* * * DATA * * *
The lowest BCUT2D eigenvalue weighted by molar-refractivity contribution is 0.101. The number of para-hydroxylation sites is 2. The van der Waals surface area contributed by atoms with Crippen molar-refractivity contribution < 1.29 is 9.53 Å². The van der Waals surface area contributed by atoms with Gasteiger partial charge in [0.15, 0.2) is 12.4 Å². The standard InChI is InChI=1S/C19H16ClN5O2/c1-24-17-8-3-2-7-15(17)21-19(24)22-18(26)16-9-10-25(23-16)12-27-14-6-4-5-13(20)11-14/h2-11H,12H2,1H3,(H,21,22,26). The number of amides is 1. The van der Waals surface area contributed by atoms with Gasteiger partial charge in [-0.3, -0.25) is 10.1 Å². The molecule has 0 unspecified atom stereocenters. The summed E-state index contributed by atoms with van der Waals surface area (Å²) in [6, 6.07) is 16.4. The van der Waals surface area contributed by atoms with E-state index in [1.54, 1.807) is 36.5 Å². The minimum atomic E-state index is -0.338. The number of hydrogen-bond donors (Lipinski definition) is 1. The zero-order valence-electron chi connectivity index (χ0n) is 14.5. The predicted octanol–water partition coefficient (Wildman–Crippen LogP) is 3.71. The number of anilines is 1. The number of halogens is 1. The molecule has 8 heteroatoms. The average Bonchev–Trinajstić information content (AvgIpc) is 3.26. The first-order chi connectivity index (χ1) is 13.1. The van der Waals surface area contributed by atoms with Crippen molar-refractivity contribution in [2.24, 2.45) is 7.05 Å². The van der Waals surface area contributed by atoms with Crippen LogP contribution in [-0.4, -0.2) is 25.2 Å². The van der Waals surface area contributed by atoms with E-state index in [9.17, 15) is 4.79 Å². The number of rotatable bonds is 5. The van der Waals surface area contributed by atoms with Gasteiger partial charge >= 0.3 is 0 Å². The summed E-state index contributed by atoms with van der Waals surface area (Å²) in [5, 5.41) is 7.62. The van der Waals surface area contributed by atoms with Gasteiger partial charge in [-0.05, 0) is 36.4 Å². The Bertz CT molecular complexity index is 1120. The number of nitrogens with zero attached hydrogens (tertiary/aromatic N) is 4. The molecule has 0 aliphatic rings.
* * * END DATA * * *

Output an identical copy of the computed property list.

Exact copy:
The lowest BCUT2D eigenvalue weighted by molar-refractivity contribution is 0.101. The number of para-hydroxylation sites is 2. The van der Waals surface area contributed by atoms with Crippen molar-refractivity contribution < 1.29 is 9.53 Å². The van der Waals surface area contributed by atoms with Gasteiger partial charge in [0.15, 0.2) is 12.4 Å². The standard InChI is InChI=1S/C19H16ClN5O2/c1-24-17-8-3-2-7-15(17)21-19(24)22-18(26)16-9-10-25(23-16)12-27-14-6-4-5-13(20)11-14/h2-11H,12H2,1H3,(H,21,22,26). The number of amides is 1. The van der Waals surface area contributed by atoms with Gasteiger partial charge in [-0.3, -0.25) is 10.1 Å². The molecule has 0 unspecified atom stereocenters. The summed E-state index contributed by atoms with van der Waals surface area (Å²) in [6, 6.07) is 16.4. The van der Waals surface area contributed by atoms with E-state index in [1.54, 1.807) is 36.5 Å². The minimum atomic E-state index is -0.338. The number of hydrogen-bond donors (Lipinski definition) is 1. The zero-order valence-electron chi connectivity index (χ0n) is 14.5. The predicted octanol–water partition coefficient (Wildman–Crippen LogP) is 3.71. The number of anilines is 1. The number of halogens is 1. The molecule has 8 heteroatoms. The average Bonchev–Trinajstić information content (AvgIpc) is 3.26. The first-order chi connectivity index (χ1) is 13.1. The van der Waals surface area contributed by atoms with Crippen molar-refractivity contribution in [2.24, 2.45) is 7.05 Å². The van der Waals surface area contributed by atoms with Crippen LogP contribution in [-0.4, -0.2) is 25.2 Å². The van der Waals surface area contributed by atoms with E-state index in [9.17, 15) is 4.79 Å². The number of rotatable bonds is 5. The van der Waals surface area contributed by atoms with Gasteiger partial charge >= 0.3 is 0 Å². The summed E-state index contributed by atoms with van der Waals surface area (Å²) in [5, 5.41) is 7.62. The van der Waals surface area contributed by atoms with Gasteiger partial charge in [-0.05, 0) is 36.4 Å². The Bertz CT molecular complexity index is 1120. The number of nitrogens with zero attached hydrogens (tertiary/aromatic N) is 4. The molecule has 0 aliphatic rings.